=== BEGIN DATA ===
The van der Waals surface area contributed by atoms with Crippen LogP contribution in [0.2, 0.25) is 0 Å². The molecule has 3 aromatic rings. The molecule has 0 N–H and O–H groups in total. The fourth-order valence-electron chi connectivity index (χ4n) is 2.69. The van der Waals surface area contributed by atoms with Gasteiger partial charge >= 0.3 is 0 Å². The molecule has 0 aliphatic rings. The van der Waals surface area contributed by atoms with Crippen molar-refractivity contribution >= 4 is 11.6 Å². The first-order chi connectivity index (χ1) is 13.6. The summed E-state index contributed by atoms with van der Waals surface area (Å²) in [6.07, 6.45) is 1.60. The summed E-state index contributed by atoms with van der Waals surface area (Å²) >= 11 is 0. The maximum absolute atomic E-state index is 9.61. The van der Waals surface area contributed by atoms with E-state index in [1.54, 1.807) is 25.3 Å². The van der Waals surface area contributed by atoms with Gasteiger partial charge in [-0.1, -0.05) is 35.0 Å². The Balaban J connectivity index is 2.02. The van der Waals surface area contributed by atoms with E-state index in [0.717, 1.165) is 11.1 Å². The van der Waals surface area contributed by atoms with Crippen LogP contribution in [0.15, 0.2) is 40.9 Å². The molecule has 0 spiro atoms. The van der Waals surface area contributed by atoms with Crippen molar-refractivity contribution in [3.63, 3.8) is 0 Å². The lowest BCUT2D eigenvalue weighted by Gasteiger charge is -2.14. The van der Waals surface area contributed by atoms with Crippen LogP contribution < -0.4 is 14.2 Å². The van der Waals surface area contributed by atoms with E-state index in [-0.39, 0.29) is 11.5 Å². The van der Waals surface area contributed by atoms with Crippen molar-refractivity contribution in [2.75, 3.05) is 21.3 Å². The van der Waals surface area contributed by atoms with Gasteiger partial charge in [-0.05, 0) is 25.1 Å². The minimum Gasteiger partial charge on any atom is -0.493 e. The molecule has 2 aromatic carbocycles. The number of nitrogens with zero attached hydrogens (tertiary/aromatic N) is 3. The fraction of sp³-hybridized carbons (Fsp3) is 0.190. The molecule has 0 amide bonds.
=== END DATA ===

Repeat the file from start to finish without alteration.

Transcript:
The van der Waals surface area contributed by atoms with Crippen LogP contribution in [0.2, 0.25) is 0 Å². The molecule has 3 aromatic rings. The molecule has 0 N–H and O–H groups in total. The fourth-order valence-electron chi connectivity index (χ4n) is 2.69. The van der Waals surface area contributed by atoms with Gasteiger partial charge >= 0.3 is 0 Å². The molecule has 0 aliphatic rings. The van der Waals surface area contributed by atoms with Crippen molar-refractivity contribution >= 4 is 11.6 Å². The first-order chi connectivity index (χ1) is 13.6. The summed E-state index contributed by atoms with van der Waals surface area (Å²) in [6.07, 6.45) is 1.60. The summed E-state index contributed by atoms with van der Waals surface area (Å²) >= 11 is 0. The maximum absolute atomic E-state index is 9.61. The van der Waals surface area contributed by atoms with E-state index in [1.54, 1.807) is 25.3 Å². The van der Waals surface area contributed by atoms with Gasteiger partial charge in [-0.1, -0.05) is 35.0 Å². The Balaban J connectivity index is 2.02. The van der Waals surface area contributed by atoms with E-state index in [0.717, 1.165) is 11.1 Å². The van der Waals surface area contributed by atoms with Crippen LogP contribution in [0.15, 0.2) is 40.9 Å². The molecule has 0 spiro atoms. The van der Waals surface area contributed by atoms with Crippen molar-refractivity contribution in [3.63, 3.8) is 0 Å². The lowest BCUT2D eigenvalue weighted by Gasteiger charge is -2.14. The van der Waals surface area contributed by atoms with Crippen LogP contribution < -0.4 is 14.2 Å². The van der Waals surface area contributed by atoms with E-state index in [-0.39, 0.29) is 11.5 Å². The van der Waals surface area contributed by atoms with Crippen molar-refractivity contribution in [2.75, 3.05) is 21.3 Å². The van der Waals surface area contributed by atoms with Gasteiger partial charge in [-0.05, 0) is 25.1 Å². The minimum Gasteiger partial charge on any atom is -0.493 e. The molecule has 2 aromatic carbocycles. The number of nitrogens with zero attached hydrogens (tertiary/aromatic N) is 3. The fraction of sp³-hybridized carbons (Fsp3) is 0.190. The molecule has 0 amide bonds.